Sun Storage finds home in Wallowa County

Lou Perry, left, and Jonathan Monschke show off one of the panels manufactured by their new Sun Storage business. Headquarters are in Joseph, with the business utilizing an existing plant in Union County to manufacture their unique product. Contributed photo

With the economy in one of the worst downturns in recent memory, the opening of a new solar products manufacturer - with headquarters in Enterprise and manufacturing facilities in La Grande - is welcomed news.

Sun Storage, a new, renewable energy company started by two Joseph natives, will manufacture solar arrays, which come in pre-engineered packages. What makes the product unique is that the arrays are elevated off the ground for better solar access, and so that ground space below can still be utilized.

Partners Louis Perry and Jonathan Monschke have been working on prototypes, and developing the business model, for over a year. This past weekend, they officially launched the company at the Northwest Solar Expo trade show in Portland.

"We made some excellent contacts with potential industry partners," said Monschke. "They were excited about the product, and we're very optimistic."

Sun Storage began when Monschke and Perry, both graduates of Joseph High School, were talking about the downturn in the construction industry.

Both men had returned to the county after leaving to attend college. Perry is from a fourth generation Wallowa County farming family and owner of LD Perry, Inc., a general contracting firm. Monschke is the son of a former Wallowa County mill owner who had created a successful design/build firm on the Oregon Coast before moving back to Joseph.

They both wanted to find new ways to create opportunity, not only for themselves, but for others, including Perry's construction crew. To diversify his construction business, Perry had already taken part in some environmental projects, including working on the Enterprise School District's bio-mass system, and doing stream restoration and fish habitat projects for various private and government clients. Monschke had designed several custom homes that incorporated green construction practices.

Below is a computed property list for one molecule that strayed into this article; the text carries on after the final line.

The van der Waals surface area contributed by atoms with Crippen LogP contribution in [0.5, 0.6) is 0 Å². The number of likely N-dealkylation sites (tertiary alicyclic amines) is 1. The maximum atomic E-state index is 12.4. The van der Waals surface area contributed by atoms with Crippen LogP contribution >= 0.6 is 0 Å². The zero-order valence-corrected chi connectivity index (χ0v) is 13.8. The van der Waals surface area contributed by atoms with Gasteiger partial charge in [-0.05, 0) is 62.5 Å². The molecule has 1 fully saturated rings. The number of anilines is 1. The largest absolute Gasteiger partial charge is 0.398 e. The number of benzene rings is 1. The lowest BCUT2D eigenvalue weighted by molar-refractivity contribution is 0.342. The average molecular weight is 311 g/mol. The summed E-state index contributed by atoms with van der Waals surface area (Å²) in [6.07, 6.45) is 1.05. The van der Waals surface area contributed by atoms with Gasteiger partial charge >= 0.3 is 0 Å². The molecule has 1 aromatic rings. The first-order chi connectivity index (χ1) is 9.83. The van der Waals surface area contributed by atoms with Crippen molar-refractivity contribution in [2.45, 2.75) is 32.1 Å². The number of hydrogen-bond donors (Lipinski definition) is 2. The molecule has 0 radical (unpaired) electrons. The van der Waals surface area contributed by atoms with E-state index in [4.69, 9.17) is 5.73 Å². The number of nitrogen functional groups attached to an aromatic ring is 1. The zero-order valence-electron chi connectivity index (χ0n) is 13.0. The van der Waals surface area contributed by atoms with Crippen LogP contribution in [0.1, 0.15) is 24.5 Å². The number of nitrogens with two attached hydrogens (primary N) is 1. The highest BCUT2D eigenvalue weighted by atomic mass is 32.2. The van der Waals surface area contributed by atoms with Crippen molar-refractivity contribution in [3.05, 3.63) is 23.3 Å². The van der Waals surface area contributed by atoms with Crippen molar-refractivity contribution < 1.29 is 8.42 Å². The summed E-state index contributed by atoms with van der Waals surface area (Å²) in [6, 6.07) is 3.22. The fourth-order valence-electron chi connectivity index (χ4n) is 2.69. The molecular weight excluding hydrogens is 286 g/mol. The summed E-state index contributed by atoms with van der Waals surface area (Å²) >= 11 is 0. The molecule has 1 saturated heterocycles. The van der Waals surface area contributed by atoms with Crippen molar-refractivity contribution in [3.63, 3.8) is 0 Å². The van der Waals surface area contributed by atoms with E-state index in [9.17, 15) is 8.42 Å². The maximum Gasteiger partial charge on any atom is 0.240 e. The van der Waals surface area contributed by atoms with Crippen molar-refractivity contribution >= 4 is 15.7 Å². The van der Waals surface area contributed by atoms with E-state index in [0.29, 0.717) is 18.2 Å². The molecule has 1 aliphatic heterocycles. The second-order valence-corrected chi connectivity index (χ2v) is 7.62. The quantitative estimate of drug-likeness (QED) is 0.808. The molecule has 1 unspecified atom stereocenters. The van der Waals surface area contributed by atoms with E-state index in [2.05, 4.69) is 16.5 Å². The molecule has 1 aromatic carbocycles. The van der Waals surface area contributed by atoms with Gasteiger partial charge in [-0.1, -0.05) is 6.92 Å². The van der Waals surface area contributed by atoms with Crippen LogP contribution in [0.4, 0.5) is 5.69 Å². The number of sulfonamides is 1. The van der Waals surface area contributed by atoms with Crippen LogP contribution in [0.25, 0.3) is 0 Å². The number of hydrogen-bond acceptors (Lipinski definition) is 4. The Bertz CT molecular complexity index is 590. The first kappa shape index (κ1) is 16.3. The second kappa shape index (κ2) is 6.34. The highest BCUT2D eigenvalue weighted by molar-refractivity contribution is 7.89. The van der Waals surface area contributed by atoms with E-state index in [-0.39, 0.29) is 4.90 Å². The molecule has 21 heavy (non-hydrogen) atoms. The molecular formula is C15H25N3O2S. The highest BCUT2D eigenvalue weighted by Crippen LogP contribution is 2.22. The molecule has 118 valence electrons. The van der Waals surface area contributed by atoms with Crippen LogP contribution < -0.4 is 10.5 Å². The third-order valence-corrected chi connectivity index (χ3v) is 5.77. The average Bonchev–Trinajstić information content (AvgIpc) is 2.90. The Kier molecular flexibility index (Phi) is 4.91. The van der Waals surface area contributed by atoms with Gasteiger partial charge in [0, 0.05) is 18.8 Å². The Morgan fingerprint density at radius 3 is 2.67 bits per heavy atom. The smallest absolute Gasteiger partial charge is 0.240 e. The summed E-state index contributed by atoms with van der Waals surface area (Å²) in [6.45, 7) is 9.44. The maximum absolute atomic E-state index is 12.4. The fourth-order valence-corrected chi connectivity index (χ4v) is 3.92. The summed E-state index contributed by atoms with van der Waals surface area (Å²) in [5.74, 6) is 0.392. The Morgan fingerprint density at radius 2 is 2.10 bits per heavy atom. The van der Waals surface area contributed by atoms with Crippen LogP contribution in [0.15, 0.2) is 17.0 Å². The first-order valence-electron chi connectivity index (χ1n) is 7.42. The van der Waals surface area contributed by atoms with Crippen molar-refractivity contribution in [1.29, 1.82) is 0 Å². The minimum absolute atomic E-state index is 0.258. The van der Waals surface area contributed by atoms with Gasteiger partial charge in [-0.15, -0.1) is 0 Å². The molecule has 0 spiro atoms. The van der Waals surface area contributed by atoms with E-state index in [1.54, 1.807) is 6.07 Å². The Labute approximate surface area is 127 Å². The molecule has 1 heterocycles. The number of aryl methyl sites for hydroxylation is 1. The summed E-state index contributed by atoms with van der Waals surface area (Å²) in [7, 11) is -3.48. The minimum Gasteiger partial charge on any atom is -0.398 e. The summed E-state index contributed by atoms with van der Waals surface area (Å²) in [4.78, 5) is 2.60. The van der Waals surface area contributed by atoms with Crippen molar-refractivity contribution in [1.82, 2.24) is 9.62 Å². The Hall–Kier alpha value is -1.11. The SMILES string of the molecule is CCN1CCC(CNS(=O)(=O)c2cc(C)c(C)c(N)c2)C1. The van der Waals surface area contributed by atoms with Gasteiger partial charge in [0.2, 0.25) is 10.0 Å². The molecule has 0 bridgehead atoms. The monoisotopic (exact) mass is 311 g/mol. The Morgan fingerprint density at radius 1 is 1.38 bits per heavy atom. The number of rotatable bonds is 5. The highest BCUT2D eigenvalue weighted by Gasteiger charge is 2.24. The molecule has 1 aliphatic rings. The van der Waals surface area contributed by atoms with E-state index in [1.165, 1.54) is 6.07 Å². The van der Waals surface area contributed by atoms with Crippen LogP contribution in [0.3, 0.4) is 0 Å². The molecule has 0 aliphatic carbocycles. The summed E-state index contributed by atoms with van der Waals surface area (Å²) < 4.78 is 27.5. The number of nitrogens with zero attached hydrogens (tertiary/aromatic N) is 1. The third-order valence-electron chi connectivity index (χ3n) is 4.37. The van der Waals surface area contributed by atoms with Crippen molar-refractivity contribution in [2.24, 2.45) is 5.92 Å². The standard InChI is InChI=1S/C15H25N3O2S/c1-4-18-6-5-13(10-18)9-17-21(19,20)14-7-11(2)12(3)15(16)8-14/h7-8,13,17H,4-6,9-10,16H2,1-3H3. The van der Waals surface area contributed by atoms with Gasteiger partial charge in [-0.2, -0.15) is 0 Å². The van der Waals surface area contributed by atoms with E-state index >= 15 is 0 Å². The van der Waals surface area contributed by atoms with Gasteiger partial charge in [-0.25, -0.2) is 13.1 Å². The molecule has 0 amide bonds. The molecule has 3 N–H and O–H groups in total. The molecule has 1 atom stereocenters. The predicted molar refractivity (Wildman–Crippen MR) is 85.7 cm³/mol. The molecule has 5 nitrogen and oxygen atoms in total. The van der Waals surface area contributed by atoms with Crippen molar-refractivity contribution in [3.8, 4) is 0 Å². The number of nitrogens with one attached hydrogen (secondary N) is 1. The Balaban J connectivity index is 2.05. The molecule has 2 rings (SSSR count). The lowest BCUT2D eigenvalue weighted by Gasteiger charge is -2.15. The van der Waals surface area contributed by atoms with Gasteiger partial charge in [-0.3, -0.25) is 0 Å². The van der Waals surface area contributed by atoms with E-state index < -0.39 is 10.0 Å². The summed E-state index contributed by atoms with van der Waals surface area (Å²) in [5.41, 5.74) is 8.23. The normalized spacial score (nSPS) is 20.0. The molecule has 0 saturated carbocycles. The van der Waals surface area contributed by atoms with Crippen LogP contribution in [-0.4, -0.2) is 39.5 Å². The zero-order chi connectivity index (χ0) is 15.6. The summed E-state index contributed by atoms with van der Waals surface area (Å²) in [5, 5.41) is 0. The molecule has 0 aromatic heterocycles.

The partners knew alternative energy was a growing area; but also knew solar power had limits, particularly in the way most solar panels are installed on rooftops. Not only does that often damage the roof, but a house or building often doesn't have the best orientation to the sun to make the most of its energy. Traditional ground mounted solar units have their own limitations, primarily that they take up valuable space and are vulnerable to the wind.

Monschke and Perry decided if they could create an innovative pre-packaged ground mounted array, then more people would install solar power. The two came up with the idea to design ground mounted arrays that are raised up in the air on an aluminum or steel structure, leaving the space beneath to be used for any number of secondary purposes, for example as a car port, cabana, lawn and garden equipment storage, or hay and agricultural equipment storage. The structures could be oriented on a property to gain the greatest solar access, and would be made strong enough to withstand high wind.

Monschke designed a series of solar arrays of various sizes, with the goal of making them architecturally appealing and affordable. Perry, through his construction business, knew where to find Oregon suppliers for some of the solar components they would need. But they also needed a manufacturing facility, preferably one who could do the steel fabrication, powder coating, and other work needed to complete the structures.

Perry called his friend Luke Barreto. Barreto 's father, Greg Barreto is the founder of Barreto Manufacturing, Inc., of La Grande.

"Barreto had excess capacity," said Perry, "and they were able to help us design and build our prototype."

"Barreto has everything we need," said Monschke. "They are a great company, with a talented workforce, high quality steel fabrication equipment, and a powder coating facility. They're a perfect fit for us."

"I'm very optimistic about Sun Storage," said Luke Barreto. "With the downturn, we've been doing more fabrication work. Sun Storage is helping us keep people busy and working."

Monschke estimates the company could employ several dozen people when in full production. "The demand for solar energy has never been higher," said Monschke. "And with so many tax credits and incentives for customers to access, it's never been more affordable."

The company has already provided income for several people who lost their jobs when companies shut down or they were laid off.

In addition, Sun Storage is working with a web designer, graphic designer, marketing consultant, printer and others, giving much needed contract opportunities in this slow economy. Sun Storage is also soliciting advice from another new renewable energy business, Renewable Energy Solutions, a Wallowa County-based consulting firm.

With strong support from Union County Commissioners, the men secured an industrial site by the Union County airport, close to Barreto's manufacturing facilities.

"We're very excited to see there are still people out there willing to take a risk and start a new company in these economic times," said Union County Commissioner Mark Davidson. "We applaud Sun Storage's efforts in using renewable energy, and in using all Oregon made components."

For more information on Sun Storage, visit www.sunstorage.org, or call 432-3090.

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